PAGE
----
Taking to the Field
Learning Ohio’s birds can be a daunting task for greenhorns. Well over 400 species have been recorded thus far, and that’s a lot of birds! But most birds are easily identified and new birders quickly master recognition of most birds that they see. Arriving at a correct identification is largely a process of elimination that involves placing the mystery bird into increasingly smaller groups, thus narrowing the possibilities. After all, it’s pretty easy to tell that an American Wigeon is not a songbird and that eliminates nearly half of all possible species. Even the newest birder will quickly be able to place the wigeon amongst the waterfowl and from there it should be a simple matter to determine its specific identity.
And so it goes for nearly all of our birds. There are exceptions. Gulls, for example, can be very tricky to identify and some individuals can leave even the experts baffled. Distant raptors in flight and sandpipers are always regular sources of confusion for less experienced birders. For the relatively few groups of birds that are problematic to identify, there is no substitute for field experience. Good bird guides aid considerably in understanding their identification, but confidence in their recognition will come primarily with direct experience.
Familiarity with a species’ typical occurrence is very helpful. Probably not a winter passes without someone reporting a Broad-winged Hawk. A quick check of an Ohio reference book should reveal that this species is highly migratory and there are no winter records. Such information can help direct the observer to investigate more likely candidates. We have provided a comprehensive checklist of all known species that have been recorded along the Lake Erie Birding Trail, along with seasonal occurrence statuses and annotated notes for each. This information cannot only help with fine-tuning identifications, but is also a tool for knowing when to look for targeted species.
The best birders are those who not only can recognize a bird visually, but also know their vocalizations. Most people are visual learners and have a much harder time learning sounds. Birders who know songs and calls will find WAY more birds, though. Treetop singers such as Cerulean Warblers rarely reveal themselves, but if one knows their song and can thus pinpoint the singer, it is much easier to track it down for a look. That’s also true of many marsh birds. An early morning marsh can be a cacophony of strange sounds: Common Gallinules, Pied-billed Grebes, Marsh Wrens, Swamp Sparrows, Sora, Virginia Rail, and perhaps a bittern or two. Knowing their various calls brings order to the acoustic chaos and makes one’s understanding and appreciation of wetlands much greater.
Help us protect what we all treasure. Consider these guidelines for visiting Lake Erie birding spots without harming their futures. Thank you, and enjoy your exploration.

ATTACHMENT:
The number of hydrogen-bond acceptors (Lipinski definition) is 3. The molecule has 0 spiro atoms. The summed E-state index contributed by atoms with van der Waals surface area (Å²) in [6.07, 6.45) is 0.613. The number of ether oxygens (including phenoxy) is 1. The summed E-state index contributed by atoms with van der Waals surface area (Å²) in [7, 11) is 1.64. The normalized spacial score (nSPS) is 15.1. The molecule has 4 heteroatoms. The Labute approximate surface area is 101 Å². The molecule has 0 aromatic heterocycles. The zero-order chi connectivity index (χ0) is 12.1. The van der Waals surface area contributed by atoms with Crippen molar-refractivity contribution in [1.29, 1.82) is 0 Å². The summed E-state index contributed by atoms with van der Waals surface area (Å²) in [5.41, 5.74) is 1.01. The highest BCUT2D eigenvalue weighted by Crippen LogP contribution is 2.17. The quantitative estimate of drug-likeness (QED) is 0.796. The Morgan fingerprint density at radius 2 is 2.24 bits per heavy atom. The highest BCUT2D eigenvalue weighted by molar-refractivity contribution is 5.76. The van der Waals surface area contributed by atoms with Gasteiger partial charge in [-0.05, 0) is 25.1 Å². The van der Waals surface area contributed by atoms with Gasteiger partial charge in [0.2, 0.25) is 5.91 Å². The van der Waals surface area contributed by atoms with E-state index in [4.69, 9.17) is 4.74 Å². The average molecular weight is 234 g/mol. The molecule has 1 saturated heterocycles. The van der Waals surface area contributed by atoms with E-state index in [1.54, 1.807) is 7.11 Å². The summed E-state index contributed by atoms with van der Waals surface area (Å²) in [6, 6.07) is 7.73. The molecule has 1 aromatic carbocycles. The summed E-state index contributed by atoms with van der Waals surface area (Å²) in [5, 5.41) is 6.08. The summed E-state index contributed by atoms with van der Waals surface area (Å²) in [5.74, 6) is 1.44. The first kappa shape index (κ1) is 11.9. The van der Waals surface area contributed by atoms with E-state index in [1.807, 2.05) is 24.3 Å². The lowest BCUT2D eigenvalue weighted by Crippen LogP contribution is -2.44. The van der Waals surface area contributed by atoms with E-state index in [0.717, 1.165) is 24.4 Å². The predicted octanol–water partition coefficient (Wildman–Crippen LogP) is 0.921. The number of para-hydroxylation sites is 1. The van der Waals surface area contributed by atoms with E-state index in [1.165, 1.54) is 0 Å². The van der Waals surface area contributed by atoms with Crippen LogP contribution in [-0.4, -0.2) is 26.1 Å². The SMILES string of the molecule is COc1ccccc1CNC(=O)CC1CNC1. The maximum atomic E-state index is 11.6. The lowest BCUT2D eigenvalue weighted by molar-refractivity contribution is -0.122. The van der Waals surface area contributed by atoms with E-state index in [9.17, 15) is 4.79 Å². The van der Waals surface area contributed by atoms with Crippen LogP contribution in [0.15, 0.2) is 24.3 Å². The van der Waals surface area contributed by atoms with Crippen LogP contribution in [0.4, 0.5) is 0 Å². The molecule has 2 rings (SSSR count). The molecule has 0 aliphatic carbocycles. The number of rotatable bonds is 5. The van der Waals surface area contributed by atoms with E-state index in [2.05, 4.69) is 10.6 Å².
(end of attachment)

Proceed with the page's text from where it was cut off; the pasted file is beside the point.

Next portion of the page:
- For your protection, as well as for the protection of the environment, always follow designated trials and paths.
- Please respect private property that is adjacent to public lands.
- While driving a car or golf cart along island roads, be careful to avoid reptiles and amphibians which frequently cross the road.
- Leave flowers, shells, nuts, and animals for others to enjoy. Sometimes even touching a fragile plant is enough for its demise.
- Birds and animals sense disturbances to their nesting sites and may abandon their young if a threat is perceived. Please stay a considerable distance from nests and dens.
- Use binoculars or zoom lenses to get up close and personal. Never knowingly disturb wildlife by getting too close, moving abruptly, or speaking loudly.
- Avoid chasing or repeatedly flushing birds.
- Obey state and federal regulations. You will be prosecuted for venturing beyond signs posted “Endangered Species Nesting Area – Trespassing Unlawful.”
- Migratory birds need peaceful areas to rest and refuel before continuing their journeys. Keep disturbances to a minimum. An international treaty, as well as state and federal laws, protects migratory birds.
- Be careful not to point optics toward people or houses. Keep voices low and vehicle noise to a minimum before 9 a.m.
- Look, but never touch. Lake Erie water snakes may be fascinating and non-venomous, but they are quick to bite curious hands.
- Express gratitude to individuals and businesses that go out of their way to accommodate your interest and needs in the natural world.
- Wear binoculars and carry your field identification guides everywhere! It’s the best way to share the economic importance of our resources.
- Divide large groups of people into smaller groups. Smaller groups are less disturbing to wildlife.
- Use bird calls, tape recordings of calls, or other devices sparingly. They can disturb breeding and drive birds from territories.
- Some of the areas cherished by birders are also cherished by waterfowl hunters. It is important to share the field with these outdoor enthusiasts during Ohio's hunting seasons.
The American Birding Association (ABA) offers a Code of Ethics for all birders to follow. Familiarize yourself with these principles before heading to the woods or wetlands.